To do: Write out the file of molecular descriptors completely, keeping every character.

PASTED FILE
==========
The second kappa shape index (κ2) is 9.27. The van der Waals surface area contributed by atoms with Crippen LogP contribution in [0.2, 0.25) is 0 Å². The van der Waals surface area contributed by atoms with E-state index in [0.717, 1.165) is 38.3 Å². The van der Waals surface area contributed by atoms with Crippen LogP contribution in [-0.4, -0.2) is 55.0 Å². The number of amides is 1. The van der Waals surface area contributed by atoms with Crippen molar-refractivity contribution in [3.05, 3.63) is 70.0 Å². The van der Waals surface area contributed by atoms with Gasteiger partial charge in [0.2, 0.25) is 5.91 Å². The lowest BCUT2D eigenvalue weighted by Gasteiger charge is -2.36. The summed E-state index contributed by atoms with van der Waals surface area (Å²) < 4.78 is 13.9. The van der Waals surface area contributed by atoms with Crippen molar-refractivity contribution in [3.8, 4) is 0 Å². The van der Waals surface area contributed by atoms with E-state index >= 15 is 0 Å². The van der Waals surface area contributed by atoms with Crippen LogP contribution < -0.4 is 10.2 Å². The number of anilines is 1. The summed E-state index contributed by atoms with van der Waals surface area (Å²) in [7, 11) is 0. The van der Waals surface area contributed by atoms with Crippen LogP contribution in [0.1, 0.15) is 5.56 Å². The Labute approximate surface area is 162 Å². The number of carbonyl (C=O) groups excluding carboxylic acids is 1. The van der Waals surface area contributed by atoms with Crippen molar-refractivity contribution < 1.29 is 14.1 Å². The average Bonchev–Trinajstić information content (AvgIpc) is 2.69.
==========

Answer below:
The second kappa shape index (κ2) is 9.27. The van der Waals surface area contributed by atoms with Crippen LogP contribution in [0.2, 0.25) is 0 Å². The van der Waals surface area contributed by atoms with E-state index in [0.717, 1.165) is 38.3 Å². The van der Waals surface area contributed by atoms with Crippen LogP contribution in [-0.4, -0.2) is 55.0 Å². The number of amides is 1. The van der Waals surface area contributed by atoms with Crippen molar-refractivity contribution in [3.05, 3.63) is 70.0 Å². The van der Waals surface area contributed by atoms with Gasteiger partial charge in [0.2, 0.25) is 5.91 Å². The lowest BCUT2D eigenvalue weighted by Gasteiger charge is -2.36. The summed E-state index contributed by atoms with van der Waals surface area (Å²) < 4.78 is 13.9. The van der Waals surface area contributed by atoms with Crippen molar-refractivity contribution in [3.8, 4) is 0 Å². The van der Waals surface area contributed by atoms with E-state index >= 15 is 0 Å². The van der Waals surface area contributed by atoms with Crippen LogP contribution < -0.4 is 10.2 Å². The number of anilines is 1. The summed E-state index contributed by atoms with van der Waals surface area (Å²) in [7, 11) is 0. The van der Waals surface area contributed by atoms with Crippen LogP contribution in [0.1, 0.15) is 5.56 Å². The Labute approximate surface area is 162 Å². The number of carbonyl (C=O) groups excluding carboxylic acids is 1. The van der Waals surface area contributed by atoms with Crippen molar-refractivity contribution < 1.29 is 14.1 Å². The average Bonchev–Trinajstić information content (AvgIpc) is 2.69.